Otolith Microstructure

Otolith Microstructure

Natal origin and growth rate of lake whitefish (Coregonus clupeaformis) larvae in the lower waters of Green Bay and Lake Michigan

The University of Wisconsin-Green Bay                                                                                                                                              January 2017 to May 2019

In an effort to develop tools to improve our understanding of the early life history and population dynamics of Lake Whitefish, this study validated the use of otolith microchemistry and daily age estimation of larvae during drift. Factors influencing the survival of larvae have significant impacts on year class strength and thus ultimately the metapopulation structure of Lake Whitefish. The ability to trace individuals back to their natal location will help managers identify spawning sites contributing significantly to the population. This may in turn help managers understand why while many of the other Great Lakes Lake Whitefish stocks are declining, the Green Bay population is growing.

To this end, otolith microchemistry was applied to larvae collected from three of the four major Green Bay tributaries (Fox, Oconto, Peshtigo and Menominee Rivers) and an open water location in Green Bay. It was found that of the 67 larvae analyzed 53 could be correctly reclassified as either originating from the tributaries or open water Green Bay. To determine if it was possible to reclassify individuals to their correct natal site a Linear Discriminant Function Analysis (LDFA) that included each sampling location was performed. This LDFA produced an average reclassification success of 53.7% with site-specific reclassification success ranging from 69.6% to 44.4%. The reclassification of individuals to their natal sites was primarily due to differences in the ratio of Barium and Strontium to Calcium, which is created by underlying differences in water chemistry directly dictated by regional geology.

These results were within the range found in other Great Lakes otolith microchemistry studies and currently offers better delineation for these populations than what is possible with genetics. It is likely the anthropomorphic associated stock collapse in the 1930’s and 40’s caused the loss of genetic diversity throughout the Great Lakes Lake Whitefish populations. For this reason, the ability of otolith microchemistry to act as a natural tag may improve stock delineation, by taking advantage of heterogeneous water chemistry created by regional differences in geology. With refinement, this method should be applicable to the cores of adult Lake Whitefish otoliths, helping managers identify spawning locations contributing the most individuals to the harvestable population.

Due to the importance of larval production to year-class strength in Lake Whitefish, it is important to understand how differences in natal environment affect the growth and survival of larvae. To identify the techniques capable of accurately producing site-specific growth rates, the second chapter of this thesis focused on validating the methods best able to estimate age in larval Lake Whitefish. Daily circuli counts have been successfully used to estimate daily age in other coregonids, and here it was found that 81 of 140 sets of otoliths could be aged within +/- 5 days of the known age. Difficulty in accurately reading circuli originated from artifacts in the otoliths, such as sub-daily increments and/or faint or missing circuli, which were both impacted by prenatal environment. Stress caused by the lack of food produced a slower otolith crystallization rate, exacerbating the effects of these features leading to lower accuracy of age estimates. Larvae are unlikely to experience continual starvation and cold water temperatures in natural setting, most likely making their otolith formation more similar to individuals reared in ideal conditions. It was possible to age individuals from this treatment group within +/- 5 days of the known daily age approximately 63% of the time. Perhaps a viable alternative to circuli counts would be the use of sagittal otolith surface area. Although, natal environment did affect the strength of the relationship with known daily age, for the Fed treatment group otolith surface area was able to account for 80.6% of the variation within the data. In addition to having a stronger relationship than circuli counts, otolith surface area requires less preparation and man-hours. Either of these methods could be applied to wild-caught larval to produce site-specific growth rates.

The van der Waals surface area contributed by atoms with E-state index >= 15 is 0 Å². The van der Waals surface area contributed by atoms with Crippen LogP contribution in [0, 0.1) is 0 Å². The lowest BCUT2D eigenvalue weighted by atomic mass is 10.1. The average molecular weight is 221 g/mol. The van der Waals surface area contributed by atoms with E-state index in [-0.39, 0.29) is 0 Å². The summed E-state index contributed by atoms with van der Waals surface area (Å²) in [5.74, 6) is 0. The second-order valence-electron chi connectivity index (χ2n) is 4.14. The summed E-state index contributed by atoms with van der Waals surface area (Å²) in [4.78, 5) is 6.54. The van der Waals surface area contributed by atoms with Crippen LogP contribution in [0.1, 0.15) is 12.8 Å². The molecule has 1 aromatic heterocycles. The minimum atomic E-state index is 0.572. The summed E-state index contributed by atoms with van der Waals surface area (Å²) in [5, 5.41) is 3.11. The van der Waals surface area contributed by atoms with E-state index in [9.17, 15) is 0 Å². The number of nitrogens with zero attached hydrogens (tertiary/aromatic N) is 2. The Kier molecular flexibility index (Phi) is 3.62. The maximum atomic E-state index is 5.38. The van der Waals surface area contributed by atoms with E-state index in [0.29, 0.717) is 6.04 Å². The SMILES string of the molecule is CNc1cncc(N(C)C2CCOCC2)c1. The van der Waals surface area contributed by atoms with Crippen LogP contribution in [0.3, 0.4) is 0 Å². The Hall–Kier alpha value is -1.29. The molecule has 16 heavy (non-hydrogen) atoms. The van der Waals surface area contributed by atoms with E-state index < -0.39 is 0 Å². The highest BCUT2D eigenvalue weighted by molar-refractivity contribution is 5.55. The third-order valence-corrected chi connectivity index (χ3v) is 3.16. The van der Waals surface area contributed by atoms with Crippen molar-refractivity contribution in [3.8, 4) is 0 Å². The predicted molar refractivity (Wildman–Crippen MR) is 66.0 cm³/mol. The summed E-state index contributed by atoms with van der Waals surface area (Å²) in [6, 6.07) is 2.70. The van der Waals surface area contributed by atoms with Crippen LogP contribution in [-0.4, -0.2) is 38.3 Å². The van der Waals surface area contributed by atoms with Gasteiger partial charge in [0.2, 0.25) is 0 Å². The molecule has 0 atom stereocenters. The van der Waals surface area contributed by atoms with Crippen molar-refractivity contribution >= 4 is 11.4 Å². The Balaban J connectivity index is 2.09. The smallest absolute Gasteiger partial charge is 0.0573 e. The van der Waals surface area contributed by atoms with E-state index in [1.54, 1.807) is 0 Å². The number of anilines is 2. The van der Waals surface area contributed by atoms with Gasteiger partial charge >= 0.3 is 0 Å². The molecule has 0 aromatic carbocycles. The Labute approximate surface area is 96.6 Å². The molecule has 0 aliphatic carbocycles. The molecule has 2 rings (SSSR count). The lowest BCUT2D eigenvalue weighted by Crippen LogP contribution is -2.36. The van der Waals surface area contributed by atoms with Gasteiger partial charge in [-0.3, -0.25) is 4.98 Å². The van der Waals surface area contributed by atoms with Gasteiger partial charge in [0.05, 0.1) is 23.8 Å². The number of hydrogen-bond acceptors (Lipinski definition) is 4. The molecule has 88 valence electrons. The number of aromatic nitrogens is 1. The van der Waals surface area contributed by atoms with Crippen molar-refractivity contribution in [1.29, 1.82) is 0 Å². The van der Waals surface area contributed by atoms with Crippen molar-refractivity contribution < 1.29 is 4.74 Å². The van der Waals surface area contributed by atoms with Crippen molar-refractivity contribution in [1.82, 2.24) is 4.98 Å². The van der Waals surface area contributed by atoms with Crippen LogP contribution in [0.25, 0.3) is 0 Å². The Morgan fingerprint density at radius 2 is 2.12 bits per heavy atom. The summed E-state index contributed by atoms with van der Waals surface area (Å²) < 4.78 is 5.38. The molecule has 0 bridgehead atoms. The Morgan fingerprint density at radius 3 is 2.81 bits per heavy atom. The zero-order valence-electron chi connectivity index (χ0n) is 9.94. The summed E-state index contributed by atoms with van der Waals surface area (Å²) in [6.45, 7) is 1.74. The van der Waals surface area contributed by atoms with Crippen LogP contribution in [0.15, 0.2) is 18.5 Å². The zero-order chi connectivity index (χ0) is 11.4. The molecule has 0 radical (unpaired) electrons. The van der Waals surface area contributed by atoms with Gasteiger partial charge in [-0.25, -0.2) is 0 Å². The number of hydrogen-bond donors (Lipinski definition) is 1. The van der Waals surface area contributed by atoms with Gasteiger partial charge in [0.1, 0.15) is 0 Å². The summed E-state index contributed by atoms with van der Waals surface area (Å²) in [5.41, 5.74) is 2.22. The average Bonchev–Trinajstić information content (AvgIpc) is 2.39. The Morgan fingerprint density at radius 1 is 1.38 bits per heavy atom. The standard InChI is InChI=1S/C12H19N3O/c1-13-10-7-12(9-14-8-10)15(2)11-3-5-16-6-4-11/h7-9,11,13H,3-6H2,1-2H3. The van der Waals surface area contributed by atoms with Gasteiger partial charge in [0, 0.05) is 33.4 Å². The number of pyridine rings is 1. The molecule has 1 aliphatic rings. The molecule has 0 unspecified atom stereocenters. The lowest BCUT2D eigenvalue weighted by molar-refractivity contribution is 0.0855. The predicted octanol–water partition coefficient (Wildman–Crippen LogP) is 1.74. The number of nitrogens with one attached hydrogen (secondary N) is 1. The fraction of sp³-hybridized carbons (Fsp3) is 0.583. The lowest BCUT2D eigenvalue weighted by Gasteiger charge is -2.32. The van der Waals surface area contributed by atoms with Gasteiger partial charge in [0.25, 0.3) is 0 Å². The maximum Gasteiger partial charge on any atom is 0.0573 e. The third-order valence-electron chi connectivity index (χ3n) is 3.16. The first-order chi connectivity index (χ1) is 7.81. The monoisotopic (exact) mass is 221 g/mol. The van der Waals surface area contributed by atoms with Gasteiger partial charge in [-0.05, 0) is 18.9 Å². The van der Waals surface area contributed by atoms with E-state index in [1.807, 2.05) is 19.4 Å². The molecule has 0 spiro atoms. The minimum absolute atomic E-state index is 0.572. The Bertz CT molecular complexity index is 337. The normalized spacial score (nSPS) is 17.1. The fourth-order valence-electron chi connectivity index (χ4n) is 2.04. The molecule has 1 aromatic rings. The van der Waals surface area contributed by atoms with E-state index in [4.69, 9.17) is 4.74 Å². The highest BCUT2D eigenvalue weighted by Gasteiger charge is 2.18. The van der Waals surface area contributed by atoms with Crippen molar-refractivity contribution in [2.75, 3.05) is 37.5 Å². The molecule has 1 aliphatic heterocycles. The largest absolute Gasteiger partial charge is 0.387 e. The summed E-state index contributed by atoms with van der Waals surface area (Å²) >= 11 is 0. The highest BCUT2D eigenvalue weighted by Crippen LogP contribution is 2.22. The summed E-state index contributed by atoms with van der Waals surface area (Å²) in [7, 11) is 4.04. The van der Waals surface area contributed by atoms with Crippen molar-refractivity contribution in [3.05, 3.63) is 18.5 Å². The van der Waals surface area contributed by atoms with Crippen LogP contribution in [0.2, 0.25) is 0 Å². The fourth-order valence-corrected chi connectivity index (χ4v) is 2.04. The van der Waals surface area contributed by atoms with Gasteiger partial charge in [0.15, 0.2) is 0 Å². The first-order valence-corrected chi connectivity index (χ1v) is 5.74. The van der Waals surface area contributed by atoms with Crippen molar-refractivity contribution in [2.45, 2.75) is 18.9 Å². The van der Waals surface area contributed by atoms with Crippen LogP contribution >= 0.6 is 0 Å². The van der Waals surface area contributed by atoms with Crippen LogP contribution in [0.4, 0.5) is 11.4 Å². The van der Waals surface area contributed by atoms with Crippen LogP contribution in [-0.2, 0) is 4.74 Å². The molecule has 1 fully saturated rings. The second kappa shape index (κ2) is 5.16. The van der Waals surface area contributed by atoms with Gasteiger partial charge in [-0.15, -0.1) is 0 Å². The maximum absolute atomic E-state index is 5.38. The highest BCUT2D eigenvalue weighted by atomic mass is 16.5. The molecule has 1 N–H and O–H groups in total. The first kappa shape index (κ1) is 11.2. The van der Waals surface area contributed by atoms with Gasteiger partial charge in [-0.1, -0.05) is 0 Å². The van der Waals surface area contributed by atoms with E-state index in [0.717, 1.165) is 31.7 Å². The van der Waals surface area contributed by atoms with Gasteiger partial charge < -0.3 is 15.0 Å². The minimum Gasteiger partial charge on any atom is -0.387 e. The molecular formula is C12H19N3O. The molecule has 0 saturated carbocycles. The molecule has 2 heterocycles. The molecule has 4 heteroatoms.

Combining daily age estimation with otolith microchemistry will allow managers to trace an individual back to their natal site and help to identify how site-specific differences in natal environment affect growth rate. This will in turn help managers to identify the natal locations that require protection and guide restoration activities to improve natal environments for this ecologically and economically significant species. The research presented in this thesis validates the usefulness of these new methods for the study of Lake Whitefish and with further refinement otolith microchemistry and larval daily age estimation could become important tools for the management of Lake Whitefish throughout the Great Lakes.

 

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